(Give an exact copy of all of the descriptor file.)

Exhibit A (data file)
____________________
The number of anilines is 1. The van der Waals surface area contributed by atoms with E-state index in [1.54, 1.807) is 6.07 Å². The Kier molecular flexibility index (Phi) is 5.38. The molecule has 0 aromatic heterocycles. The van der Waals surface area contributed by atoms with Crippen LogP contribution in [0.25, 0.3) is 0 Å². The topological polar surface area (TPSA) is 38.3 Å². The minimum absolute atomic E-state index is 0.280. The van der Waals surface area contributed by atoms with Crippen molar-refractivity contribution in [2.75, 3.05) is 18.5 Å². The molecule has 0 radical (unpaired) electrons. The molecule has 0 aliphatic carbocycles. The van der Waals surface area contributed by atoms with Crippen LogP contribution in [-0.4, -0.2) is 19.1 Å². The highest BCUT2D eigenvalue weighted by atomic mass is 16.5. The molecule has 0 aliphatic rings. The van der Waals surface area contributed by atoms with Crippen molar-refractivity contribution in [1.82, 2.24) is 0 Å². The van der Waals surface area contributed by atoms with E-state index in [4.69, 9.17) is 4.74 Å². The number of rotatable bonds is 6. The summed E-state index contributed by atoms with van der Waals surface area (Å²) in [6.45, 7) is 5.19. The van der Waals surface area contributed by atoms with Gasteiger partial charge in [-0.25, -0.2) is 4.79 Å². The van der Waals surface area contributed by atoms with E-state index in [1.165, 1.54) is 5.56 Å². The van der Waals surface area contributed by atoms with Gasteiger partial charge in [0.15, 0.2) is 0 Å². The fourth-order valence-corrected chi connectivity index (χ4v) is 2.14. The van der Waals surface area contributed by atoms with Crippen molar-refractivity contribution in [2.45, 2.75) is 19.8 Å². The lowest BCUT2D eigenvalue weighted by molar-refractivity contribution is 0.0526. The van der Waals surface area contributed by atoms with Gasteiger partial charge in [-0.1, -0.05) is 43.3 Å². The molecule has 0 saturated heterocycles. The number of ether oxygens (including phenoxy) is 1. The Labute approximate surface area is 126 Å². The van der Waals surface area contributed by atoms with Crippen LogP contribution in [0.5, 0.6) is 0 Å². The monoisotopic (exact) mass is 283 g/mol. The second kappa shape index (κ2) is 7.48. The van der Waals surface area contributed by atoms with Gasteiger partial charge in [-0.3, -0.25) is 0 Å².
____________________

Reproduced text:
The number of anilines is 1. The van der Waals surface area contributed by atoms with E-state index in [1.54, 1.807) is 6.07 Å². The Kier molecular flexibility index (Phi) is 5.38. The molecule has 0 aromatic heterocycles. The van der Waals surface area contributed by atoms with Crippen LogP contribution in [0.25, 0.3) is 0 Å². The topological polar surface area (TPSA) is 38.3 Å². The minimum absolute atomic E-state index is 0.280. The van der Waals surface area contributed by atoms with Crippen molar-refractivity contribution in [2.75, 3.05) is 18.5 Å². The molecule has 0 radical (unpaired) electrons. The molecule has 0 aliphatic carbocycles. The van der Waals surface area contributed by atoms with Crippen LogP contribution in [-0.4, -0.2) is 19.1 Å². The highest BCUT2D eigenvalue weighted by atomic mass is 16.5. The molecule has 0 aliphatic rings. The van der Waals surface area contributed by atoms with Crippen molar-refractivity contribution in [1.82, 2.24) is 0 Å². The van der Waals surface area contributed by atoms with E-state index in [4.69, 9.17) is 4.74 Å². The number of rotatable bonds is 6. The summed E-state index contributed by atoms with van der Waals surface area (Å²) in [6.45, 7) is 5.19. The van der Waals surface area contributed by atoms with Gasteiger partial charge in [-0.25, -0.2) is 4.79 Å². The van der Waals surface area contributed by atoms with E-state index in [1.165, 1.54) is 5.56 Å². The van der Waals surface area contributed by atoms with Gasteiger partial charge in [0.15, 0.2) is 0 Å². The fourth-order valence-corrected chi connectivity index (χ4v) is 2.14. The van der Waals surface area contributed by atoms with Crippen molar-refractivity contribution in [2.45, 2.75) is 19.8 Å². The lowest BCUT2D eigenvalue weighted by molar-refractivity contribution is 0.0526. The van der Waals surface area contributed by atoms with Gasteiger partial charge in [-0.1, -0.05) is 43.3 Å². The molecule has 0 saturated heterocycles. The number of ether oxygens (including phenoxy) is 1. The Labute approximate surface area is 126 Å². The van der Waals surface area contributed by atoms with Crippen LogP contribution in [0.5, 0.6) is 0 Å². The monoisotopic (exact) mass is 283 g/mol. The second kappa shape index (κ2) is 7.48. The van der Waals surface area contributed by atoms with Gasteiger partial charge in [-0.3, -0.25) is 0 Å².